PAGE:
Iconic buildings are
brought to life by an amazing alchemical mixture of inspiration, intelligence,
persuasion, practicality and precise project management.
But they would never move
from drawing board sketches to brick and mortar edifices without the products
that provide structural integrity and distinct stylistic flair.
With that in mind,
here are five versatile products that materialise architectural visions.
Although concrete is
man-made, when applied with the requisite skill and imagination, it can bring
organic lines to life in a unique and unusual manner.
An excellent example
of this is the precast concrete cliff face of the iconic V&A Museum in Dundee. Architect Kengo Kuma’s inspiration for the
fabulous façade was the dramatic cliff faces found on Scotland’s north-east
coast and, thanks to this creative spark, this futuristic building blends
beautifully into its River Tay location.
From the symbolic
stained glass of medieval churches to modern double-glazing, glass is a
material which has served decorative and practical purposes since time
glass is perhaps used to its most breath taking effect in the skyscrapers which
punctuate our city skylines – think of The Shard’s sharp, sparkling stiletto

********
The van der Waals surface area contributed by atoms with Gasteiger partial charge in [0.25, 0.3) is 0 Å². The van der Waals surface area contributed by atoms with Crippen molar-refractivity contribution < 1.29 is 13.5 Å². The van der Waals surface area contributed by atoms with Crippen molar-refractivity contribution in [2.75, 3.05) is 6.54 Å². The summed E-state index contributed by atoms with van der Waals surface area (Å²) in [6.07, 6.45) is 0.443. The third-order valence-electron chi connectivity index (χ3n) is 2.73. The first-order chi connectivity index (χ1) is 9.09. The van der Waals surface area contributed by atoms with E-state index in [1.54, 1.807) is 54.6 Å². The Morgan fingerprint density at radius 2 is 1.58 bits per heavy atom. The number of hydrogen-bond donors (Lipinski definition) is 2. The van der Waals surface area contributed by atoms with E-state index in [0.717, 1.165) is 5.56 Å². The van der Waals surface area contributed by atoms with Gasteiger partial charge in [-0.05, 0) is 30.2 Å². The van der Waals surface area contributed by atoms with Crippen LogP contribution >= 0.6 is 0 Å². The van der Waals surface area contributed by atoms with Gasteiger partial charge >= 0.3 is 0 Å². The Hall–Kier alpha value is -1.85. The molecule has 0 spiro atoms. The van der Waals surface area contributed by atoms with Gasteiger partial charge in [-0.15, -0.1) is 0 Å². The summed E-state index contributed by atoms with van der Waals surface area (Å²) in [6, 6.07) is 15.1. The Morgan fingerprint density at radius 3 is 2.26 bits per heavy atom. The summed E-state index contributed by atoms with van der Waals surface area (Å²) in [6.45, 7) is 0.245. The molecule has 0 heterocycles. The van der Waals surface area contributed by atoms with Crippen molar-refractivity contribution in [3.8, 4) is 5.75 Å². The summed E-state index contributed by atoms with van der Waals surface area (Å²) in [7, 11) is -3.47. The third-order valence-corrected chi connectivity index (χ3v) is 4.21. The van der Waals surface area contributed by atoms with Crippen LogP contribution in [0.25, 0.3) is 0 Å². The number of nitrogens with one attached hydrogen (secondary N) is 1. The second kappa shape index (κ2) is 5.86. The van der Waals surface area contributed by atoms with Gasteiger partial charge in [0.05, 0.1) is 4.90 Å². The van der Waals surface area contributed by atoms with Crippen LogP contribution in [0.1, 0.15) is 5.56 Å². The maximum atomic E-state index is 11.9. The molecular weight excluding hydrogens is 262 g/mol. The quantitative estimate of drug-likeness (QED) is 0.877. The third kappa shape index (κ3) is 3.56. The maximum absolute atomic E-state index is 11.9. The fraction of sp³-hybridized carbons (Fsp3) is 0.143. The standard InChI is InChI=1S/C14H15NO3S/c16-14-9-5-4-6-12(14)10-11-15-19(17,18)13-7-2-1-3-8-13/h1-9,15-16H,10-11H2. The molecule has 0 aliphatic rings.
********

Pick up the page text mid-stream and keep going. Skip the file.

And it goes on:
thrusting heavenward and there’s no doubt that this sand-based substance can create
fantastic flights of fancy.
Stone is used less on
modern buildings than it was in the past – a solid stone dwelling is more
expensive than a brick and timber kit edifice and sadly, some traditional
stonemasonry skills are in danger of being lost to the history books.
However, there are
some stunning instances of this terrifically tactile material being applied
with artistry to reasonably modern buildings – the Scottish Parliament’s Canongate Wall is a particularly fine example.
Wood has been a
construction material of choice since Noah built the ark – and it’s currently having a bit of a moment in contemporary architecture.
forms like CLT (Cross-Laminated Timber) are so versatile that they can be used
to create everything from floors and walls to stairs and soundproof chambers.
Architect Alex de Rijke of dRMM won the 2017 Stirling Prize for his CLT rebuild
of Hastings Pier, while architects Waugh Thistleton created a nine-storey block
built from engineered timber in Murray Grove, north London.
Wire is a wonderful
material that’s used in a wealth of applications – from heat transfer and
object suspension to puppetry and sculpture.
And it stands the test
of time, because wire and braid experts Ormiston Wire have been diversifying their offering since the
firm was founded in 1793 – projects of note include the umbrellas adorning
Heathrow’s Terminal 5, the eclipse of electrified moths above Old Spitalfield’s
Market and Thomas Heatherwick’s Bleigiessen sculpture at The Wellcome Trust in
London’s Euston Road.
And voila – a quintet
of marvellous materials that have made some of the most memorable architectural
We can’t wait to see
how these products are harnessed in future as out towns and cities transmogrify
to meet the demands of future citizens.
So ends our list,
but please share your own thoughts on brilliant building materials in the